i. Diagrams in still and in action - in the photos below, the following motions are going on:
1) Hip flexion as the dog is jumping up
2) Hip extension with the front feet on the larger Inifinity and the back feet on the smaller Infinity
3) Hip flexion while sitting on the Disk
4) Hip flexion while stepping off the step
ii. Lumbar component – the lumbar spine is comprised of seven vertebrae. In people, the lumbar spine has five vertebrae. So, the dog’s spine is longer than a persons’. The psoas major starts on the transverse processes of L2 and L3, and the bodies of L3 through L7. In other words, this part of the muscle is coming off the sides of the upper lumbar and the middle part of the rest of them. All of the lumbar vertebrae are involved except the first one! This will be such an important fact to think about later on. The iliacus muscle originates on the medial or inside surface of the wing and the ilium. So this portion is coming from the inside of the pelvis. Even if this is all ‘Greek’ to you, I would like you to understand that a huge component of the iliopsoas muscle is the spine and pelvis. When preventing and addressing an issue with the iliopsoas, it is imperative to factor in the strength, motion and stability of this region. The active dog will need good core control and part of the recovery process from an iliopsoas injury will be to address the lumbar and pelvic component. Core control will be paramount in addressing these problems. Throughout this course, I will continuously go back to the origin of the muscle and focus on core strength. If that component is missing, the dog will not be successful in preventing or coming back completely from an iliopsoas problem. I know the diagram is up above too - but look at it again after what you just read and absorbed. Pretty amazing, huh?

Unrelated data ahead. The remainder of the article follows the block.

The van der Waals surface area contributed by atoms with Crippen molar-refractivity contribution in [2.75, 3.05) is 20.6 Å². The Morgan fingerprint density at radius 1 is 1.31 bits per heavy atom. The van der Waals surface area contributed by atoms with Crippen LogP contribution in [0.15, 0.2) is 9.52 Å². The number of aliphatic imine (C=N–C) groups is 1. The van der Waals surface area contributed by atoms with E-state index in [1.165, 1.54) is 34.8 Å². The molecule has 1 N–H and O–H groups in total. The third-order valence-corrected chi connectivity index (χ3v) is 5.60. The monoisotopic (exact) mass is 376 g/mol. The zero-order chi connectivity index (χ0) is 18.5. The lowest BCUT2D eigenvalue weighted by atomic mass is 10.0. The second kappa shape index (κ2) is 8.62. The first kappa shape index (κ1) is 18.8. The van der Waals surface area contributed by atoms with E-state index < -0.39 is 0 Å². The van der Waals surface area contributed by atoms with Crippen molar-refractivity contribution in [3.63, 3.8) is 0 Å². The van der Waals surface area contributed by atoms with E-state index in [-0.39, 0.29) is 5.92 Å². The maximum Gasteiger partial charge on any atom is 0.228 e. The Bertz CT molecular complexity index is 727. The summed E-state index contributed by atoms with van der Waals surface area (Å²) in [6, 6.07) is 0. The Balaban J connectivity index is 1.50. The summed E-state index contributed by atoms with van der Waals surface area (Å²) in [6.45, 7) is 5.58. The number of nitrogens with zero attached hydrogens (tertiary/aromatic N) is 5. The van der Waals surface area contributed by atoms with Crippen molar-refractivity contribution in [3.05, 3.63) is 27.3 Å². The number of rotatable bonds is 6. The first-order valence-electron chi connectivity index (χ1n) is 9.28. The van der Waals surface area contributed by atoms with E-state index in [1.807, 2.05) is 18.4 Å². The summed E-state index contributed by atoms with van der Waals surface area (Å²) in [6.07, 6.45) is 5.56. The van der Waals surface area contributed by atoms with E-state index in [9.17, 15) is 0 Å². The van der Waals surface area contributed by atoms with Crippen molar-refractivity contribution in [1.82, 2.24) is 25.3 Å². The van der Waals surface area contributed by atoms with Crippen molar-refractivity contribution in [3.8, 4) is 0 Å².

iii. Hip component – after the iliacus and psoas major leave their respective origins, they join and form a thick band. This band inserts into the lesser trochanter of the femur or upper leg.
iv. How to palpate – one of the more difficult things to do is actually palpate the iliopsoas. For the meat eaters in the group, I already have you thinking about how thick the muscle is – but how tender. These are three videos of palpating the iliopsoas. The setter has nice range of motion and no pain at all with the motion. Savannah, the plot hound mix, also is not painful. Hendricks, the black cocker spaniel, offers another view.
Bogart, the Clumber Spaniel, does have a tight and painful iliopsoas, secondarty to a dysplastic right hip. You can see the painful reaction.
Photos below are more examples of iliopsoas palpation:
1. My thumb is on the iliac crest or the part of the pelvic area. My middle finger is on the iliopsoas while the index finger is resting lightly. My ring finger is also resting lightly.
2. In this photo, you can see the right leg is more forward than the left leg. The tight right iliopsoas is pulling the right hindlimb forward.
3. My right thumb is on top of the iliac crest. The right side is more forward due to the tight pull on the right iliopsoas.